But the real gamble for composition ultimately comes in shifting from a horizontal mass curriculum to a more vertical and varied one. The mass curriculum reflects that legacy industrial notion of mass production and a homogenized, monocultural literacy of an era long gone (if it ever existed). It also supports the paradigms and interests of a similarly industrialized university system; writing as a homogeneous, unspecialized activity that requires little qualification to teach, unlike virtually every other course on the campus. It can be taught cheaply with adjunct labor; it can fuel graduate programs with TAships. I understand why many constituents at the university would have an interest in preserving composition, but I do not understand why those in rhetoric would share that interest. Perhaps it is the fantasy that rhetoric might (and should) become some master university discourse that is necessary for righting all our social wrongs. This is the lottery ticket the untenured radical buys every semester (and I say untenured because so few tenured faculty ever teach FYC). Perhaps it is the opposite belief, the grammarians' belief, that writing really is low stakes. Or perhaps it is a continuing fear that universites will never allow writing to be anything else, a fear born of decades in the basement. However, these days it is the entire humanities that is in the basement. The finishing school of cultural appreciation that drove the humanities in the last century is no longer of interest. Instead, what is of interest are the so-called "soft skills" that rhetoric develops: creativity, collaboration, and of course communication. It is the facility with digital media, which rhetoric has more broadly embraced than any other humanistic discipline. And finally it is an ability to write in a diverse, global workplace and culture, which rhetoricians have studied for decades.
Of course such matters cannot be covered in a single, homogenous course. I am not suggesting that universities should abandon their expectation that students develop as communicators; nor am I suggesting that rhetoricians shouldn't lead universities in meeting that expectation. I am only suggesting that we replace the mechanism that we use to try to get there. That's hardly a new suggestion. However, it strikes me, as so many of my colleagues head off to Vegas, that a greater gamble is required here. If, as it appears, higher education is in a state of transistion, if the humanities are under fire, then now is the time for us to insist, organizationally, that composition as a mass educational tool is not viable, that it needs to be replaced by a different model of instruction. One that is perhaps not so susceptible to the mass delivery of online courses. One that does not fall prey so easily to exploitative labor practices.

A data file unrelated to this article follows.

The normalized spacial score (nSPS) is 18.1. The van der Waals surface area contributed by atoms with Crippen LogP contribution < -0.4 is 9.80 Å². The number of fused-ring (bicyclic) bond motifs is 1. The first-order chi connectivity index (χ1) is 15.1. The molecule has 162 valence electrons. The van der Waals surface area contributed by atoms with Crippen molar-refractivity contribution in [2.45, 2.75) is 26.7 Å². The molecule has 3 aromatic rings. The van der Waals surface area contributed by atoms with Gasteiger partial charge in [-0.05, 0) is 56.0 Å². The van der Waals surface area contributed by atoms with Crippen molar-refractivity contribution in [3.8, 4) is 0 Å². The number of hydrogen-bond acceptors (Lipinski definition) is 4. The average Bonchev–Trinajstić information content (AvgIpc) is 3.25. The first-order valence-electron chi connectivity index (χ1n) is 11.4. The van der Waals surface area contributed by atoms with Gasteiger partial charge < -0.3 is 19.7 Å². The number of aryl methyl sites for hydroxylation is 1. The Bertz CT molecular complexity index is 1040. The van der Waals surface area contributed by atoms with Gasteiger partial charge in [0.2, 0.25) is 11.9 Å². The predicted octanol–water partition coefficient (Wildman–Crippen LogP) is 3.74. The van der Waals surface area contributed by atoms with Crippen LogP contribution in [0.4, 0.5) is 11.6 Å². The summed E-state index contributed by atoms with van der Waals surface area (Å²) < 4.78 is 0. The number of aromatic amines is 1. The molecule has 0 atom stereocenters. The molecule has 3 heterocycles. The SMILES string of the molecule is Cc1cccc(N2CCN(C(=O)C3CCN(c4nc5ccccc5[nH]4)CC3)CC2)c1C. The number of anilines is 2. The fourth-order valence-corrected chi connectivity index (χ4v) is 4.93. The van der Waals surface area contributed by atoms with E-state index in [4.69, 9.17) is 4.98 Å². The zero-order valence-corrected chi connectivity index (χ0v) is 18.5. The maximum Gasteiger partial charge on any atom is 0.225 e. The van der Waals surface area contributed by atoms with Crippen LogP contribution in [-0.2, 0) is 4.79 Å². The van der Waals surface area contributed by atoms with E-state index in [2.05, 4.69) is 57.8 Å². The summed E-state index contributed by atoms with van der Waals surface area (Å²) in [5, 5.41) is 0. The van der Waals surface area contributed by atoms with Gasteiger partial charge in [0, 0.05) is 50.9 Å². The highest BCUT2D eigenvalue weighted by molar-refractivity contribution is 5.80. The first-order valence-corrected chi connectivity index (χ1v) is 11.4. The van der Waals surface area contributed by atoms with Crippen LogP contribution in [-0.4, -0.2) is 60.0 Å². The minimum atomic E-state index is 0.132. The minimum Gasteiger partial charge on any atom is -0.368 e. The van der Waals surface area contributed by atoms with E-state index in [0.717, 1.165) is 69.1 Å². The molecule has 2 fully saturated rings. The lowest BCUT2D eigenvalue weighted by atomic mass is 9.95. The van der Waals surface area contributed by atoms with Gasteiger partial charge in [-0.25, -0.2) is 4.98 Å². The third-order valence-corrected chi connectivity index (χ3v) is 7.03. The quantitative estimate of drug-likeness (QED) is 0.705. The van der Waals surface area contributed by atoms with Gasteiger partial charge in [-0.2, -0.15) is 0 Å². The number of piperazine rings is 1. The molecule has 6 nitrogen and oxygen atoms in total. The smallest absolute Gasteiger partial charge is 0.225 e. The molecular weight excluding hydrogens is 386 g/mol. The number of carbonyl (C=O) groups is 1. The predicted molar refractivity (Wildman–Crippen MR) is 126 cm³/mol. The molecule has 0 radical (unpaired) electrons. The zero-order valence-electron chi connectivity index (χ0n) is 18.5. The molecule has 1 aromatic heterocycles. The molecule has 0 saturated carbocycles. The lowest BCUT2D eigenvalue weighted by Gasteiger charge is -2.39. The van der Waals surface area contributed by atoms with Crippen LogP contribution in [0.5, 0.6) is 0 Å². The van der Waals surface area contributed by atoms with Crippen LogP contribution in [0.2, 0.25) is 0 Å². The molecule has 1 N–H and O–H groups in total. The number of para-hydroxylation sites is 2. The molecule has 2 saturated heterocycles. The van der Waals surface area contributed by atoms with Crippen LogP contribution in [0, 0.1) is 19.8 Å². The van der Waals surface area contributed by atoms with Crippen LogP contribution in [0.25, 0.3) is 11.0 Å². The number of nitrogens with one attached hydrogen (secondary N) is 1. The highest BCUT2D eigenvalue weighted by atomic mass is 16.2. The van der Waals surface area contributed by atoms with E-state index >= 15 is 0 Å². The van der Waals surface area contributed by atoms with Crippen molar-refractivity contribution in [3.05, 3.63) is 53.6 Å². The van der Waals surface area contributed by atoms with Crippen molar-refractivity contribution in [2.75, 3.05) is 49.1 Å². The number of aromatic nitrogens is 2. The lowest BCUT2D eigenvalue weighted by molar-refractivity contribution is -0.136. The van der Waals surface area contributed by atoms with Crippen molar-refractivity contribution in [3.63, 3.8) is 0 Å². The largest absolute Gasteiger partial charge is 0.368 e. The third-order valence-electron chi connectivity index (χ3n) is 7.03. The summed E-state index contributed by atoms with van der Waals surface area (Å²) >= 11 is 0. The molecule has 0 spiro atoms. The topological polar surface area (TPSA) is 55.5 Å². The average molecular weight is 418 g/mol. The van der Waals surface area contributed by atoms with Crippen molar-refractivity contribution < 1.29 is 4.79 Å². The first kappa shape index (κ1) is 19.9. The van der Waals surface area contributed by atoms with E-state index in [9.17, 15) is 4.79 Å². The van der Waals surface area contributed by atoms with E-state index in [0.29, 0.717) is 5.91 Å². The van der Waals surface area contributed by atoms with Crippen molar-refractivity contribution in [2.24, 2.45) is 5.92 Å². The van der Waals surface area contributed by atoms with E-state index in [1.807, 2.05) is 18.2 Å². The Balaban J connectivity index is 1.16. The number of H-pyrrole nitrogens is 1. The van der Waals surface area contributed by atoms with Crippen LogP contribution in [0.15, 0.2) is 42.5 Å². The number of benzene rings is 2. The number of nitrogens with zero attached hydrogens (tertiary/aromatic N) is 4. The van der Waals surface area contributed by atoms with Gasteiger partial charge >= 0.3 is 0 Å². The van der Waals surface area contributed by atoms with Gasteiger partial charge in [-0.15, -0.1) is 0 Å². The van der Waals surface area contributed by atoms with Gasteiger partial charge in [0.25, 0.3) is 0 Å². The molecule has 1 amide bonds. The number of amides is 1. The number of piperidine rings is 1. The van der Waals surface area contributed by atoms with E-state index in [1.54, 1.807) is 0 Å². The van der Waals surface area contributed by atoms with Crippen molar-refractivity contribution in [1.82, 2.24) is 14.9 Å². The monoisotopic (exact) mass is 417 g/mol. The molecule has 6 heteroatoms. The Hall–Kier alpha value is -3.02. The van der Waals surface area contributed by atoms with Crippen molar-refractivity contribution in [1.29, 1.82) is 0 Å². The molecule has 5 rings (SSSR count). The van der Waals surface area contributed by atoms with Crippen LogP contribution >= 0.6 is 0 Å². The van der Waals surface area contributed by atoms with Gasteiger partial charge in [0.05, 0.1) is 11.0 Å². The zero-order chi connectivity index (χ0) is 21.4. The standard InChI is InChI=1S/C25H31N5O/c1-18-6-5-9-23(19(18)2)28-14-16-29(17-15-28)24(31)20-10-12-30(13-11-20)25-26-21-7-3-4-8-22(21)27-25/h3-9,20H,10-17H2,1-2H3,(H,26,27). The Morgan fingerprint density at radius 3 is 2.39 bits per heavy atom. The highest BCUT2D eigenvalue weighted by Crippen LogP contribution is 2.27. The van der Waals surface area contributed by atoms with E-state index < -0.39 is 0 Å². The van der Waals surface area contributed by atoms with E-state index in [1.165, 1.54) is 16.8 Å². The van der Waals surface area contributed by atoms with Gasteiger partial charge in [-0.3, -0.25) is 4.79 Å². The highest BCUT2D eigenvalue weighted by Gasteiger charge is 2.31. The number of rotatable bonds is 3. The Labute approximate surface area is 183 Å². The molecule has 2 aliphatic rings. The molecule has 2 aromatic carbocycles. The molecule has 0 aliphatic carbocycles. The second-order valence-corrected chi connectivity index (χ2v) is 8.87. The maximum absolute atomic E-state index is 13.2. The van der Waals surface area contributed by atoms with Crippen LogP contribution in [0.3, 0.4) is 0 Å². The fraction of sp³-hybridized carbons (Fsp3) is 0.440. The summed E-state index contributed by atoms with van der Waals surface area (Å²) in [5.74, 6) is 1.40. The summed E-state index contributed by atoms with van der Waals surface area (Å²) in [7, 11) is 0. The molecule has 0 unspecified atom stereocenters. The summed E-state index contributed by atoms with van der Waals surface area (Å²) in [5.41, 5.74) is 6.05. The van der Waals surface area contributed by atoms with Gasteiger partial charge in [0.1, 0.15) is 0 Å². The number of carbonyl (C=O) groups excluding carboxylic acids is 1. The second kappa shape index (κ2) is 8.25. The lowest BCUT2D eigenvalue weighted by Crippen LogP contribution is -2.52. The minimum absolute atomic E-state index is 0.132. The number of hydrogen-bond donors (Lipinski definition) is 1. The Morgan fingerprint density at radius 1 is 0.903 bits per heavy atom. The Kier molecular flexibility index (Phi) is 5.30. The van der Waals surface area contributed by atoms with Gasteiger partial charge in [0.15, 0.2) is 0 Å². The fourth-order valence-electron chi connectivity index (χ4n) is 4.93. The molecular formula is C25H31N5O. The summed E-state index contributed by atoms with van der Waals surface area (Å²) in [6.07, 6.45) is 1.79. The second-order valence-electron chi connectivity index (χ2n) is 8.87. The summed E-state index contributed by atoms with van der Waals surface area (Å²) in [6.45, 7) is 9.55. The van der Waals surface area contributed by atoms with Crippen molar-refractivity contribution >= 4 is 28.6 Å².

As I have often said on this blog, my decision, now nearly 20 years go, to specialize in what we now call digital rhetoric was a gamble. It was a bet, at the dawn of the WWW, that digital technology would be a transformational force, perhaps the most significant one of my generation. Now that seems like a no brainer, but not everyone made that bet then. Not everyone in the humanities sees that today. But really, is it even still a gamble today to wager that higher education will be transformed, both in form and content, by digital media networks? Or that future academics will not only require the proficiency to work in such contexts but the expertise to lead in shaping such transformations? This is where composition's gamble must go, toward a diversified and vertical curriculum that looks toward the digital and global future. And Vegas, well as the cliché goes, no one needs to speak of what happens there.